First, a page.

THE WHITE HOUSE
Office of the Press Secretary
3:43 P.M. EDT
Let me say that I was sitting here thinking two things when the previous speakers were speaking. One is, it made me very proud to be an American, to know that our country had been served by people like these four, without regard to party. (Applause.) The second is that each in their own way represent a different piece of the American experience over the last 50 years and bring a remarkable combination of intellect, knowledge, experience and humanity to the remarks that they made.
There's a reason that President Eisenhower said we ought to do this, and a reason that President Kennedy agreed. They saw World War II from slightly different angles and different ranks, but they experienced the horror of the atomic era's onset in much the same way. I think you could make a compelling argument that this treaty is more needed now than it was when they advocated it; when there were only two nuclear powers. I think you could make a compelling argument that, given the events of the last couple of years, this treaty is more needed than it was when I signed it at the United Nations three years ago. Nuclear technology and know-how continue to spread. The risk that more and more countries will obtain weapons that are nuclear is more serious than ever.
I said yesterday -- I'd like to just stop here and go off the script. I am
very worried that the 21st century will see the proliferation of nuclear and
chemical and biological weapons; that those systems will undergo a process of
miniaturization, just as almost all other technological events have led us to,
in good ways and bad; and that we will continue to see the mixing and blending
of misconduct in the new century by rogue states, angry countries and terrorist
groups. It is, therefore, essential that the United States stay in the nonproliferation
lead in a comprehensive way.
But we have to ask ourselves just the same question they all presented, because
the nuclear threat is still the largest one, and are we better off or not if
we adopt this treaty?
One of the interesting things -- I'll bet you that people in other parts of the world, particularly those that have nuclear technology, are watching the current debate with some measure of bewilderment. I mean, today we enjoy unmatched influence, with peace and freedom ascendant in the world, with enormous prosperity, enormous technical advances. And by and large, on a bipartisan basis, we've done a pretty good job of dealing with this unique moment in history.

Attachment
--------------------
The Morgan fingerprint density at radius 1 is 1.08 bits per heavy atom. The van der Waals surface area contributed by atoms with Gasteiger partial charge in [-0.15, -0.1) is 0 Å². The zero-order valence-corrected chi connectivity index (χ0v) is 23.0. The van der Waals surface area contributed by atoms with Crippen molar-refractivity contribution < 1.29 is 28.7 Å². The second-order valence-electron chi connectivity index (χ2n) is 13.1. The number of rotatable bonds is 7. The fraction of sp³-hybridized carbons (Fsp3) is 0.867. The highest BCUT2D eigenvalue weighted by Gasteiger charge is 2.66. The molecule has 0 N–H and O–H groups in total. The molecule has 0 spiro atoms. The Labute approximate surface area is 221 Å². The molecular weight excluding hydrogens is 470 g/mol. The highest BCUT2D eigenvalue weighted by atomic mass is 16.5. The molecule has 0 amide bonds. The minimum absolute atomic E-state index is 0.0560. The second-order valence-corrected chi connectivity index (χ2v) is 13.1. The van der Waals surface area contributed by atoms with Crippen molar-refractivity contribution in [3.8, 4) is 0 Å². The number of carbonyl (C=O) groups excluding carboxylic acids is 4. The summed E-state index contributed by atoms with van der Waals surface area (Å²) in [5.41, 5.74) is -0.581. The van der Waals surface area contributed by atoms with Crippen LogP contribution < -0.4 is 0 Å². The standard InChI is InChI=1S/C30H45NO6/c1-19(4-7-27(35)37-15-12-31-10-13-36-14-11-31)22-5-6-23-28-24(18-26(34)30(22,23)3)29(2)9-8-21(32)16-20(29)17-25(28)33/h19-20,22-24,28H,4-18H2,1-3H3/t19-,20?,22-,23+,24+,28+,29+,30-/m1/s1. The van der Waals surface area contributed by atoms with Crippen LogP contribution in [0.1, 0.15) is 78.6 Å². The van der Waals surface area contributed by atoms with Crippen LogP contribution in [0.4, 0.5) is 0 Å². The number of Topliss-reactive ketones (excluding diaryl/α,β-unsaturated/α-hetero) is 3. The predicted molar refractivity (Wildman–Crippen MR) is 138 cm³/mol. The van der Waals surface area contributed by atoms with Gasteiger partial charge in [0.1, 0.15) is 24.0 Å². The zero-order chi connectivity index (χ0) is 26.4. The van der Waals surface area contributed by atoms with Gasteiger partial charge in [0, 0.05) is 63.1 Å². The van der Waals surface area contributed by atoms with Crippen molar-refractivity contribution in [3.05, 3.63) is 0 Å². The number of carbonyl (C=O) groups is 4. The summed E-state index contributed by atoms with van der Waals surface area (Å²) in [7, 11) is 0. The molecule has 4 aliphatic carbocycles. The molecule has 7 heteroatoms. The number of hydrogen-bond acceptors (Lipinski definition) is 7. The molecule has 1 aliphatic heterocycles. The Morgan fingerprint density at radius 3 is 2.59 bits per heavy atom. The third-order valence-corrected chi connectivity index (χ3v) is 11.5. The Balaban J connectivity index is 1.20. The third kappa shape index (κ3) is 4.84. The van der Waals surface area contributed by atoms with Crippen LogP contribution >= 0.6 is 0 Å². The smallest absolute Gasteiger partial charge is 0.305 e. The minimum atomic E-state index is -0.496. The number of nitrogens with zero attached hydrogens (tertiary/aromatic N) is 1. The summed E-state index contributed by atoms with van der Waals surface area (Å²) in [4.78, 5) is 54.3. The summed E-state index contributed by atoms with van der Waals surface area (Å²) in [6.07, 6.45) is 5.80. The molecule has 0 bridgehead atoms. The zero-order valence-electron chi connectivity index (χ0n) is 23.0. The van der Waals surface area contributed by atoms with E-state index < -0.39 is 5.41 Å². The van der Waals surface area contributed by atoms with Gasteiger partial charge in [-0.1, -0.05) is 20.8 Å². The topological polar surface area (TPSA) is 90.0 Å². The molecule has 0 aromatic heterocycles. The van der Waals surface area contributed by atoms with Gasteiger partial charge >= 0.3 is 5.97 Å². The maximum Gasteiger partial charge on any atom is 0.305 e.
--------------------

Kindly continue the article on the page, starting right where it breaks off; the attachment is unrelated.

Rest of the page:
We've seen the end of the Cold War making possible agreements to cut U.S. and Russian nuclear arsenals by more than 60 percent. We have offered the Russians the opportunity of further cuts if they will ratify START II. But we know the nuclear peril persists, and that there's growing danger that these weapons could spread in the Middle East, in the Persian Gulf, in Asia, to areas where our troops are deployed.
We know that they can be present in areas where there are intense rivalries
and, unlike at least the latter years of the Cold War, still very much the possibility
of misunderstanding between countries with this capacity.
The argument, it seems to me, doesn't hold water, this argument that somehow
we would be better off, even though we're not going to start testing again,
to walk away from this treaty and give a green light to all these other countries
in the world.
There are basically three categories of arguments against the treaty. Two have been dealt with. One is, well, this won't detect every test that anybody could do at every level. And General Shalikashvili addressed that. We will have censors all over the world that will detect far more tests than will be detected if this treaty is not ratified and does not enter into force. And our military have repeatedly said that any test of a size that would present any kind of credible threat to what we have to do to protect the American people we would know about and we could respond in an appropriate and timely fashion.